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ARS Home » Pacific West Area » Albany, California » Western Regional Research Center » Produce Safety and Microbiology Research » Research » Publications at this Location » Publication #361343

Research Project: Molecular Identification and Characterization of Bacterial and Viral Pathogens Associated with Foods

Location: Produce Safety and Microbiology Research

Title: Genomic characterization of Salmonella typhimurium DT104 strains associated with cattle and beef products

Author
item Parker, Craig
item Huynh, Steven
item ALEXANDER, AARON - California State University
item OLIVER, ANDREW - California State University
item COOPER, KERRY - University Of Arizona

Submitted to: Pathogens
Publication Type: Peer Reviewed Journal
Publication Acceptance Date: 4/27/2021
Publication Date: 4/27/2021
Citation: Parker, C., Huynh, S., Alexander, A., Oliver, A.S., Cooper, K.K. 2021. Genomic characterization of Salmonella typhimurium DT104 strains associated with cattle and beef products. Pathogens. 10/529. https://doi.org/10.3390/pathogens10050529.
DOI: https://doi.org/10.3390/pathogens10050529

Interpretive Summary: Salmonella Typhimurium is a major foodborne pathogen and the most common serotype in many parts of the world, additionally the multidrug resistant phage type DT104 strains are the most frequent phage type in many countries. Understanding the genomics of these strains and improving the genomic epidemiology will allow for more rapid source-tracking during outbreaks. Improving source-tracking allows for a more rapid identification of contaminated food products, which can then be recalled quicker and eliminate additional cases. By determining the types of genomic analysis that are the most effective at rapidly and accurately identifying clusters of DT104 strains during an outbreak will provide public health officials with improved genomic epidemiology tools, which is vital to improving global food safety. In this study, we sequenced several S. Typhimurium DT104 strains associated with a 2009 outbreak caused by ground beef, including the outbreak source strain and several clinical strains. Comparing the 2009 outbreak DT104 strains to global DT104 strains demonstrated that whole genome multi-locus sequence typing (wgMLST) analysis provided the higher resolution needed to more accurately cluster strains based on country and source of isolation compared to core genome MLST (cgMLST).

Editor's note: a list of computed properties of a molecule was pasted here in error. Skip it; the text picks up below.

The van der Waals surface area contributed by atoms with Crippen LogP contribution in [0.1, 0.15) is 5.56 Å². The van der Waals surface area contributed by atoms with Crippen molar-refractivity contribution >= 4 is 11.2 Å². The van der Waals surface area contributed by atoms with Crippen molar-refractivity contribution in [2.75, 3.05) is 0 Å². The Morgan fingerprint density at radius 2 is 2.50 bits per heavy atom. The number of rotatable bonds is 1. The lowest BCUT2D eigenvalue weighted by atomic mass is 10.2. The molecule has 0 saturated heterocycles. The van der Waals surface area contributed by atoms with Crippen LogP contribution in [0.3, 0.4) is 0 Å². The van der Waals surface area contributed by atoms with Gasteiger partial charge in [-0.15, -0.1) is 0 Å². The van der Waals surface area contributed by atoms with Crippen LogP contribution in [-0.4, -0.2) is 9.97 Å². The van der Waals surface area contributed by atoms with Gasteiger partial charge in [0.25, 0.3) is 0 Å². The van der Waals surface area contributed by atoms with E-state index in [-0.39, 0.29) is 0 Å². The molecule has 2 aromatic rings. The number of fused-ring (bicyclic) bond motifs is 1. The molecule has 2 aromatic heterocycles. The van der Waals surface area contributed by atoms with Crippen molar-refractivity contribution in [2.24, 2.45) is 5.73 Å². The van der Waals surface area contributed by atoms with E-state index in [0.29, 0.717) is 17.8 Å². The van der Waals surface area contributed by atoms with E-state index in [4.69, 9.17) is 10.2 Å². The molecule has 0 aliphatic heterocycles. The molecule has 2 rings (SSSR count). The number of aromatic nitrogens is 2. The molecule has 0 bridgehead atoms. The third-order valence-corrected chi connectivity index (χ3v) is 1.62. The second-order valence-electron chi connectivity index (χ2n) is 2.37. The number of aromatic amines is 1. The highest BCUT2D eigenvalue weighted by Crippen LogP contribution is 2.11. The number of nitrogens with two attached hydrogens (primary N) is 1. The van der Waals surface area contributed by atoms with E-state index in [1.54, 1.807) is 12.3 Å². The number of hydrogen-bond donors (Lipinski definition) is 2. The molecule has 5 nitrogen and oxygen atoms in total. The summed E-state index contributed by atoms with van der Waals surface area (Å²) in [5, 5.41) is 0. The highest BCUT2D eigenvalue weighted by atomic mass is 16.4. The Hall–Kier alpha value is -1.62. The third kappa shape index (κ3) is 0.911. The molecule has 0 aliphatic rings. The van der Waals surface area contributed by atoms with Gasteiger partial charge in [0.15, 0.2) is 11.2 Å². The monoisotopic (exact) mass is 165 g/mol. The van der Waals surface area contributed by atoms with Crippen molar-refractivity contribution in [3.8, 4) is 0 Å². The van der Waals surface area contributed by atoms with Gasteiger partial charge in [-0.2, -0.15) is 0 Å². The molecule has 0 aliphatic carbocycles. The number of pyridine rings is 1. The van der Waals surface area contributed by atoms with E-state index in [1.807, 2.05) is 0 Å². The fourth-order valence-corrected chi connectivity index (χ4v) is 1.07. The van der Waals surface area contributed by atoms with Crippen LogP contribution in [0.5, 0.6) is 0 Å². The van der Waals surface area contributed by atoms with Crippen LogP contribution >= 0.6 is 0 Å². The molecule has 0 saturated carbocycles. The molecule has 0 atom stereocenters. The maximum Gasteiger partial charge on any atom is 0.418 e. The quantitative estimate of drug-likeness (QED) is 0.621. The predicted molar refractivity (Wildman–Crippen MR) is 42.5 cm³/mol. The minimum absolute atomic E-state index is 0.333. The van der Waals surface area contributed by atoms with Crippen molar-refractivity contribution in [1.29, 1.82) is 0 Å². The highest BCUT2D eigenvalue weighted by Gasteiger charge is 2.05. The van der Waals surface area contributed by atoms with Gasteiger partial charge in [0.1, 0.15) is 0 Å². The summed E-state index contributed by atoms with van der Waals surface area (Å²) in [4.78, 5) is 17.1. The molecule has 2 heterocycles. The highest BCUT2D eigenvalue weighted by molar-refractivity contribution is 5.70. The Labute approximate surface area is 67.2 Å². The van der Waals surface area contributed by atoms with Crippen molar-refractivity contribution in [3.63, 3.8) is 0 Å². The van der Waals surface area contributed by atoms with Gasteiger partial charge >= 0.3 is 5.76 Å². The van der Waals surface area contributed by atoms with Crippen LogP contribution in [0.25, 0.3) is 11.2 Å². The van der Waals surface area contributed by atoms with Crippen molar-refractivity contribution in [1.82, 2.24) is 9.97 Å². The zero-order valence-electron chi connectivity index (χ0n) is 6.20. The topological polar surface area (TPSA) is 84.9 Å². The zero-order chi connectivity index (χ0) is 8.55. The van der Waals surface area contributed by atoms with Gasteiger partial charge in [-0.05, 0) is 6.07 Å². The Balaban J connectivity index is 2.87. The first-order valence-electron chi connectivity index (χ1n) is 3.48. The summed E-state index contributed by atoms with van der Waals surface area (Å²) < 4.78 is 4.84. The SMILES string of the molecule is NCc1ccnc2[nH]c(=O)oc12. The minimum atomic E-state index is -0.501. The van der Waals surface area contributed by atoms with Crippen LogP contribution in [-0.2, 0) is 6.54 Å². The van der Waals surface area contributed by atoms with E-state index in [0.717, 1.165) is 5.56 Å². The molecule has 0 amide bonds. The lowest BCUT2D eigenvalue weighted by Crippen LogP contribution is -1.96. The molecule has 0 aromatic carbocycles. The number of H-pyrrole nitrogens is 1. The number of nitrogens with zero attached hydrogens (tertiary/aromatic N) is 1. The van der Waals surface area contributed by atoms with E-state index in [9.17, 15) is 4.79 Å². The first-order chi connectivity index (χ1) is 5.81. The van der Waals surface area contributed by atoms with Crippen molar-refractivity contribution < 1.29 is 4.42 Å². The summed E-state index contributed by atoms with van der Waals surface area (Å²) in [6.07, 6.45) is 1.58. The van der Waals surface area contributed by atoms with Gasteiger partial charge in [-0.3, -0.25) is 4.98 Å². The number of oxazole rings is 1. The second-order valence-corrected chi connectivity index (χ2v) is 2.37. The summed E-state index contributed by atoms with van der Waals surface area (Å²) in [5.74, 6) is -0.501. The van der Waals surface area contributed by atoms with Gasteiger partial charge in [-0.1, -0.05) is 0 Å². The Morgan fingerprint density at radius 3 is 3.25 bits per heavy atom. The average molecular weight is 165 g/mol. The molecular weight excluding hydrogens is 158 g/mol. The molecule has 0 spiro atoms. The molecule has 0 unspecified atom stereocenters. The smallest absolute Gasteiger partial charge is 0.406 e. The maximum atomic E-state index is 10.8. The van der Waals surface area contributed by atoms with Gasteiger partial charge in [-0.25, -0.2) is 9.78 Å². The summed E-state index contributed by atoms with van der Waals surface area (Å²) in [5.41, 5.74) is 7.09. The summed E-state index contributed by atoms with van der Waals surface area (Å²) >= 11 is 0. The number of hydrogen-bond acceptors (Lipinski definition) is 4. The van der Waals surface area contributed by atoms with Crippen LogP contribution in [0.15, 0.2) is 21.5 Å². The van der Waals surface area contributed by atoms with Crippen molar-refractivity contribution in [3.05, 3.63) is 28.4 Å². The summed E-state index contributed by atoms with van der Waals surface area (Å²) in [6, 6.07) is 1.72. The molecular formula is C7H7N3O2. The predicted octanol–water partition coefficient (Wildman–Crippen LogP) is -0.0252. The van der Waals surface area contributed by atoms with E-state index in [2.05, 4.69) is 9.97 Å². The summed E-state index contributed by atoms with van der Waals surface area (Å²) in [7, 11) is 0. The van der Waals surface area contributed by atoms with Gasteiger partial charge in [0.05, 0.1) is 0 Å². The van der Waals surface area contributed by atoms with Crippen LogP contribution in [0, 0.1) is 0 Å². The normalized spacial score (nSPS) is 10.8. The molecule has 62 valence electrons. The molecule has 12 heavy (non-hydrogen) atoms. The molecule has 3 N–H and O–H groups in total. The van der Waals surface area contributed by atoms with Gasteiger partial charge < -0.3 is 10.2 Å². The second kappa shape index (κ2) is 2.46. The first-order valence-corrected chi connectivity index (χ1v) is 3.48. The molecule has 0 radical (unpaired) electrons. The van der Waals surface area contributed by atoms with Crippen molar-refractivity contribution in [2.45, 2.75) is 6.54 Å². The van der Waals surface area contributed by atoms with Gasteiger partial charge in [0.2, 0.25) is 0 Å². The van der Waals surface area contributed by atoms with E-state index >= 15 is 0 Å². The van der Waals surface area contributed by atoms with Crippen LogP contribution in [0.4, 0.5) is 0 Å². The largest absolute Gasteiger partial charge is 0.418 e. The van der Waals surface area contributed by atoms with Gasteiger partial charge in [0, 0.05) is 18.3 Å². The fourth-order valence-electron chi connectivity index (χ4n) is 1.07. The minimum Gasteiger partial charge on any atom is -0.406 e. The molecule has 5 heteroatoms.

Technical Abstract: Salmonella enterica subsp. Enterica serovar Typhimurium DT104, a multidrug-resistant phage type, has emerged globally as a major cause of foodborne outbreaks particularly associated with contaminated beef products. In this study, we sequenced three S. Typhimurium DT104 strains associated with a 2009 outbreak caused by ground beef, including the outbreak source strain and two clinical strains. The goal of the study was to gain a stronger understanding of the genomics and genomic epidemiology of highly clonal S. Typhimurium DT104 strains associated with bovine sources. Our study found no single nucleotide polymorphisms (SNPs) between the ground beef source strain and the clinical isolates from the 2009 outbreak. SNP analysis including twelve other S. Typhimurium strains from bovine and clinical sources, including both DT104 and non-DT104, determined DT104 strains averaged 55.0 SNPs between strains compared to 474.5 SNPs among non-DT104 strains. Phylogenetic analysis separated the DT104 strains from the non-DT104 strains, but strains did not cluster together based on source of isolation even within the DT104 phage type. Pangenome analysis of the strains confirmed previous studies showing that DT104 strains are missing the genes for the allantoin utilization pathway, but this study confirmed that the genes were part of a deletion event and not substituted or disrupted by the insertion of another genomic element. Additionally, cgMLST analysis revealed that DT104 strains with cattle as the source of isolation were quite diverse as a group and did not cluster together, even among strains from the same country. Expansion of the analysis to 775 S. Typhimurium ST19 strains associated with cattle from North America revealed diversity between strains, not limited to just among DT104 strains, which suggests that the cattle environment is favorable for a diverse group of S. Typhimurium strains and not just DT104 strains.